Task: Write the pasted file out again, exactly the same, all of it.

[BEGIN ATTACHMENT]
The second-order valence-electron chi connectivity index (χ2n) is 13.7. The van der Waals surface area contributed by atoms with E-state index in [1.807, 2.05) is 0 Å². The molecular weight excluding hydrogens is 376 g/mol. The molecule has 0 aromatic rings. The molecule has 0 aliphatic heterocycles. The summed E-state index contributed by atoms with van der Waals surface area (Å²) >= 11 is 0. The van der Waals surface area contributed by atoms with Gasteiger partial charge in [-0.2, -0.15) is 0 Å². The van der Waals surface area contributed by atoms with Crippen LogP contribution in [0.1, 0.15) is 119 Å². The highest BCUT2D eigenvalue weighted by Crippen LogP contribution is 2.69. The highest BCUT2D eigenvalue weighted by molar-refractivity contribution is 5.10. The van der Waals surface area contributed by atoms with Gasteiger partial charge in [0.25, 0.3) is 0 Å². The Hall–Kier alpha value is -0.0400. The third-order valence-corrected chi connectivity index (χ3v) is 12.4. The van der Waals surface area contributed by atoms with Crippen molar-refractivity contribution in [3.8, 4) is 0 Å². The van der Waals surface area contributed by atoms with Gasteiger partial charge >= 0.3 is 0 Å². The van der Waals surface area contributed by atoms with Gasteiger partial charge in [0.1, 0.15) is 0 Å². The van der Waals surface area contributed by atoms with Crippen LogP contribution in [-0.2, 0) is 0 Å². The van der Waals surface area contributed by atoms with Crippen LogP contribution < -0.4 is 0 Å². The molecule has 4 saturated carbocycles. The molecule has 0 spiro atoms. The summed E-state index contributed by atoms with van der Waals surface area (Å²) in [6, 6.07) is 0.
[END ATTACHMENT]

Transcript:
The second-order valence-electron chi connectivity index (χ2n) is 13.7. The van der Waals surface area contributed by atoms with E-state index in [1.807, 2.05) is 0 Å². The molecular weight excluding hydrogens is 376 g/mol. The molecule has 0 aromatic rings. The molecule has 0 aliphatic heterocycles. The summed E-state index contributed by atoms with van der Waals surface area (Å²) >= 11 is 0. The van der Waals surface area contributed by atoms with Gasteiger partial charge in [-0.2, -0.15) is 0 Å². The van der Waals surface area contributed by atoms with Crippen LogP contribution in [0.1, 0.15) is 119 Å². The highest BCUT2D eigenvalue weighted by Crippen LogP contribution is 2.69. The highest BCUT2D eigenvalue weighted by molar-refractivity contribution is 5.10. The van der Waals surface area contributed by atoms with Gasteiger partial charge in [0.25, 0.3) is 0 Å². The Hall–Kier alpha value is -0.0400. The third-order valence-corrected chi connectivity index (χ3v) is 12.4. The van der Waals surface area contributed by atoms with Crippen molar-refractivity contribution in [3.8, 4) is 0 Å². The van der Waals surface area contributed by atoms with Gasteiger partial charge >= 0.3 is 0 Å². The van der Waals surface area contributed by atoms with Gasteiger partial charge in [0.1, 0.15) is 0 Å². The van der Waals surface area contributed by atoms with Crippen LogP contribution in [-0.2, 0) is 0 Å². The van der Waals surface area contributed by atoms with Crippen LogP contribution < -0.4 is 0 Å². The molecule has 4 saturated carbocycles. The molecule has 0 spiro atoms. The summed E-state index contributed by atoms with van der Waals surface area (Å²) in [6, 6.07) is 0.